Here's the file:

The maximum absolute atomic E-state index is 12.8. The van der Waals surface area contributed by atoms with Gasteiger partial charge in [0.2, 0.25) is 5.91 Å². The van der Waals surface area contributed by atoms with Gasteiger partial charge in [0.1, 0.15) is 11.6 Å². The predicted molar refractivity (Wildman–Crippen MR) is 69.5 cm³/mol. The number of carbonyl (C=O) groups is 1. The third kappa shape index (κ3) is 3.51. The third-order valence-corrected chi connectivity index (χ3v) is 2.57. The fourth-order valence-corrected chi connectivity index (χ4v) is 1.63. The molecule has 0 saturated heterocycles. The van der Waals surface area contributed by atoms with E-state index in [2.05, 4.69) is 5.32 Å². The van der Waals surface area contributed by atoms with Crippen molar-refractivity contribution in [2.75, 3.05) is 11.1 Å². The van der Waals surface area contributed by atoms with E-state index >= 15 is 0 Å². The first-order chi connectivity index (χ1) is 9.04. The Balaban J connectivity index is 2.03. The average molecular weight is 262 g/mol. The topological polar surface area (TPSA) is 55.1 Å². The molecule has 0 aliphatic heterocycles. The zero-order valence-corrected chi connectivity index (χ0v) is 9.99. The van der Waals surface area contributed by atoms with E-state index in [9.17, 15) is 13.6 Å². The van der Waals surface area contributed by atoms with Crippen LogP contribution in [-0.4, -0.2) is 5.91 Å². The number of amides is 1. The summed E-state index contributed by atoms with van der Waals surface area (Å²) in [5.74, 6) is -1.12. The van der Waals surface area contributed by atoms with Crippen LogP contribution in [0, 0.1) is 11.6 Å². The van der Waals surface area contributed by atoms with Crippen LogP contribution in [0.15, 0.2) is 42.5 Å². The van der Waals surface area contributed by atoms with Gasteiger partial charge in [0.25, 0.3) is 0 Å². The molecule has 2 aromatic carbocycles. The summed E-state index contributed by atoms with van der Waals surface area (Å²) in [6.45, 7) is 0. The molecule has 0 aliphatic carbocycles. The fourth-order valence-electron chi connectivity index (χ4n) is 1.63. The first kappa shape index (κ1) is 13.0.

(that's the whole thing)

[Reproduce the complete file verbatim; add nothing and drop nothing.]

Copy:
The maximum absolute atomic E-state index is 12.8. The van der Waals surface area contributed by atoms with Gasteiger partial charge in [0.2, 0.25) is 5.91 Å². The van der Waals surface area contributed by atoms with Gasteiger partial charge in [0.1, 0.15) is 11.6 Å². The predicted molar refractivity (Wildman–Crippen MR) is 69.5 cm³/mol. The number of carbonyl (C=O) groups is 1. The third kappa shape index (κ3) is 3.51. The third-order valence-corrected chi connectivity index (χ3v) is 2.57. The fourth-order valence-corrected chi connectivity index (χ4v) is 1.63. The molecule has 0 saturated heterocycles. The van der Waals surface area contributed by atoms with E-state index in [2.05, 4.69) is 5.32 Å². The van der Waals surface area contributed by atoms with Crippen molar-refractivity contribution in [2.75, 3.05) is 11.1 Å². The van der Waals surface area contributed by atoms with E-state index >= 15 is 0 Å². The first-order chi connectivity index (χ1) is 9.04. The Balaban J connectivity index is 2.03. The average molecular weight is 262 g/mol. The topological polar surface area (TPSA) is 55.1 Å². The molecule has 0 aliphatic heterocycles. The zero-order valence-corrected chi connectivity index (χ0v) is 9.99. The van der Waals surface area contributed by atoms with E-state index in [9.17, 15) is 13.6 Å². The van der Waals surface area contributed by atoms with Crippen LogP contribution in [-0.4, -0.2) is 5.91 Å². The number of amides is 1. The summed E-state index contributed by atoms with van der Waals surface area (Å²) in [5.74, 6) is -1.12. The van der Waals surface area contributed by atoms with Crippen LogP contribution in [0, 0.1) is 11.6 Å². The van der Waals surface area contributed by atoms with Crippen LogP contribution in [0.15, 0.2) is 42.5 Å². The van der Waals surface area contributed by atoms with Gasteiger partial charge in [0.25, 0.3) is 0 Å². The molecule has 2 aromatic carbocycles. The summed E-state index contributed by atoms with van der Waals surface area (Å²) in [6.45, 7) is 0. The molecule has 0 aliphatic carbocycles. The fourth-order valence-electron chi connectivity index (χ4n) is 1.63. The first kappa shape index (κ1) is 13.0.